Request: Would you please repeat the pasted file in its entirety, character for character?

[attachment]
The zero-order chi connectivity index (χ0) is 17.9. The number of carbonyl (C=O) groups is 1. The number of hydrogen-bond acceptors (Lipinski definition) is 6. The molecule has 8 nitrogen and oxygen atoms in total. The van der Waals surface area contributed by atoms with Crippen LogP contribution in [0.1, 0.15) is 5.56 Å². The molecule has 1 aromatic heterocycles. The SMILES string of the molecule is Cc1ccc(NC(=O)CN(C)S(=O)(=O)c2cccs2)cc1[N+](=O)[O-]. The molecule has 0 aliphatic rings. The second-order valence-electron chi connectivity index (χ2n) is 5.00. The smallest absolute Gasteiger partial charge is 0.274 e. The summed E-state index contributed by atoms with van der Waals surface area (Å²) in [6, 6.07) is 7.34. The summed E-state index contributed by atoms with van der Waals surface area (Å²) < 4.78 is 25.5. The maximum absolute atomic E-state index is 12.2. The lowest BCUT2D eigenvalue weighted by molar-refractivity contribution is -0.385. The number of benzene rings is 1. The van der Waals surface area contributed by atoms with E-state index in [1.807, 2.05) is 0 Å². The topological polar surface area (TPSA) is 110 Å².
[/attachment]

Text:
The zero-order chi connectivity index (χ0) is 17.9. The number of carbonyl (C=O) groups is 1. The number of hydrogen-bond acceptors (Lipinski definition) is 6. The molecule has 8 nitrogen and oxygen atoms in total. The van der Waals surface area contributed by atoms with Crippen LogP contribution in [0.1, 0.15) is 5.56 Å². The molecule has 1 aromatic heterocycles. The SMILES string of the molecule is Cc1ccc(NC(=O)CN(C)S(=O)(=O)c2cccs2)cc1[N+](=O)[O-]. The molecule has 0 aliphatic rings. The second-order valence-electron chi connectivity index (χ2n) is 5.00. The smallest absolute Gasteiger partial charge is 0.274 e. The summed E-state index contributed by atoms with van der Waals surface area (Å²) in [6, 6.07) is 7.34. The summed E-state index contributed by atoms with van der Waals surface area (Å²) < 4.78 is 25.5. The maximum absolute atomic E-state index is 12.2. The lowest BCUT2D eigenvalue weighted by molar-refractivity contribution is -0.385. The number of benzene rings is 1. The van der Waals surface area contributed by atoms with E-state index in [1.807, 2.05) is 0 Å². The topological polar surface area (TPSA) is 110 Å².